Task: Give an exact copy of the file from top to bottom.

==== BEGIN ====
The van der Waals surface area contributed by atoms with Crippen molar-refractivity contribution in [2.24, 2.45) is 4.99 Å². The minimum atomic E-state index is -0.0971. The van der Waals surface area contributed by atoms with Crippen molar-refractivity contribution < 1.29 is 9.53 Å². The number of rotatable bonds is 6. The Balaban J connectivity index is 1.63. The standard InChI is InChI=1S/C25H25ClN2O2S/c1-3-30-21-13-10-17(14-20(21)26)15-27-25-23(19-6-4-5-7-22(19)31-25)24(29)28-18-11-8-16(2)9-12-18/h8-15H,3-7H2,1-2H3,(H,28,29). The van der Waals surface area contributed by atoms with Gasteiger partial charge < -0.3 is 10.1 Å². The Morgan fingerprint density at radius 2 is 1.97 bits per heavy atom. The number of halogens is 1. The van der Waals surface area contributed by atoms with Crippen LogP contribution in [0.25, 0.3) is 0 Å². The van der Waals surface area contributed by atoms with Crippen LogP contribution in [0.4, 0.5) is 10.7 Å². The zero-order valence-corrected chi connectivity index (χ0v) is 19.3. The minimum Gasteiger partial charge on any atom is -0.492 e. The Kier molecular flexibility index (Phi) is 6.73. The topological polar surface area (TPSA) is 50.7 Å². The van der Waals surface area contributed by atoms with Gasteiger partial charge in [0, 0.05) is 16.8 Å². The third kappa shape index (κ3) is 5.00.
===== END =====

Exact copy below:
The van der Waals surface area contributed by atoms with Crippen molar-refractivity contribution in [2.24, 2.45) is 4.99 Å². The minimum atomic E-state index is -0.0971. The van der Waals surface area contributed by atoms with Crippen molar-refractivity contribution < 1.29 is 9.53 Å². The number of rotatable bonds is 6. The Balaban J connectivity index is 1.63. The standard InChI is InChI=1S/C25H25ClN2O2S/c1-3-30-21-13-10-17(14-20(21)26)15-27-25-23(19-6-4-5-7-22(19)31-25)24(29)28-18-11-8-16(2)9-12-18/h8-15H,3-7H2,1-2H3,(H,28,29). The van der Waals surface area contributed by atoms with Gasteiger partial charge < -0.3 is 10.1 Å². The Morgan fingerprint density at radius 2 is 1.97 bits per heavy atom. The number of halogens is 1. The van der Waals surface area contributed by atoms with Crippen LogP contribution in [0.25, 0.3) is 0 Å². The van der Waals surface area contributed by atoms with Crippen LogP contribution in [0.4, 0.5) is 10.7 Å². The zero-order valence-corrected chi connectivity index (χ0v) is 19.3. The minimum Gasteiger partial charge on any atom is -0.492 e. The Kier molecular flexibility index (Phi) is 6.73. The topological polar surface area (TPSA) is 50.7 Å². The van der Waals surface area contributed by atoms with Gasteiger partial charge in [0, 0.05) is 16.8 Å². The third kappa shape index (κ3) is 5.00.